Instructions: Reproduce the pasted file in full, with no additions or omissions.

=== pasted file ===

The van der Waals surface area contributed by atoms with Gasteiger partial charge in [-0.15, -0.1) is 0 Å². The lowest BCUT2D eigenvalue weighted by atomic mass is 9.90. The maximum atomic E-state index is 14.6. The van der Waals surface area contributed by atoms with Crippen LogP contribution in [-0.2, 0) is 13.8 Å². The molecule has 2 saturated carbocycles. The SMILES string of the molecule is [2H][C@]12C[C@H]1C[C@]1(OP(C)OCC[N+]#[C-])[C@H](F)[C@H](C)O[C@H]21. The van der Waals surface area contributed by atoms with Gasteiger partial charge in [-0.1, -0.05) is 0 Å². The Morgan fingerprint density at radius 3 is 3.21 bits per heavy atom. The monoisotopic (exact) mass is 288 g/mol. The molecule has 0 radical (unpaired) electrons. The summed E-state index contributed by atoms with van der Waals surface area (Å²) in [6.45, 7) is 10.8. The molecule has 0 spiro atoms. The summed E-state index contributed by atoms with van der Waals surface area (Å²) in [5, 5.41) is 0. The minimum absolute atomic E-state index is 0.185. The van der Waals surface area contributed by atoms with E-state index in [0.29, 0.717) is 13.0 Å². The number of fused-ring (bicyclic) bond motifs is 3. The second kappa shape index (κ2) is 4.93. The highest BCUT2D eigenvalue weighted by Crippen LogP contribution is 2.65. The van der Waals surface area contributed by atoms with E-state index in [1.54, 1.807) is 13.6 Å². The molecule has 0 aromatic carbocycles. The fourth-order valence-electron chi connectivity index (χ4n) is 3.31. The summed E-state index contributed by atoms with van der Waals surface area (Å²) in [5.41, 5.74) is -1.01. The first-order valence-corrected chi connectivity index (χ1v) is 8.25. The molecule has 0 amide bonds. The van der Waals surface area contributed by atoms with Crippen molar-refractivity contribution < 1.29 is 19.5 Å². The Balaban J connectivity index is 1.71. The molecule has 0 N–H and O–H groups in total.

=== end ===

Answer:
The van der Waals surface area contributed by atoms with Gasteiger partial charge in [-0.15, -0.1) is 0 Å². The lowest BCUT2D eigenvalue weighted by atomic mass is 9.90. The maximum atomic E-state index is 14.6. The van der Waals surface area contributed by atoms with Crippen LogP contribution in [-0.2, 0) is 13.8 Å². The molecule has 2 saturated carbocycles. The SMILES string of the molecule is [2H][C@]12C[C@H]1C[C@]1(OP(C)OCC[N+]#[C-])[C@H](F)[C@H](C)O[C@H]21. The van der Waals surface area contributed by atoms with Gasteiger partial charge in [-0.1, -0.05) is 0 Å². The Morgan fingerprint density at radius 3 is 3.21 bits per heavy atom. The monoisotopic (exact) mass is 288 g/mol. The molecule has 0 radical (unpaired) electrons. The summed E-state index contributed by atoms with van der Waals surface area (Å²) in [6.45, 7) is 10.8. The molecule has 0 spiro atoms. The summed E-state index contributed by atoms with van der Waals surface area (Å²) in [5, 5.41) is 0. The minimum absolute atomic E-state index is 0.185. The van der Waals surface area contributed by atoms with E-state index in [0.29, 0.717) is 13.0 Å². The number of fused-ring (bicyclic) bond motifs is 3. The second kappa shape index (κ2) is 4.93. The highest BCUT2D eigenvalue weighted by Crippen LogP contribution is 2.65. The van der Waals surface area contributed by atoms with E-state index in [1.54, 1.807) is 13.6 Å². The molecule has 0 aromatic carbocycles. The fourth-order valence-electron chi connectivity index (χ4n) is 3.31. The summed E-state index contributed by atoms with van der Waals surface area (Å²) in [5.41, 5.74) is -1.01. The first-order valence-corrected chi connectivity index (χ1v) is 8.25. The molecule has 0 amide bonds. The van der Waals surface area contributed by atoms with Crippen molar-refractivity contribution < 1.29 is 19.5 Å². The Balaban J connectivity index is 1.71. The molecule has 0 N–H and O–H groups in total.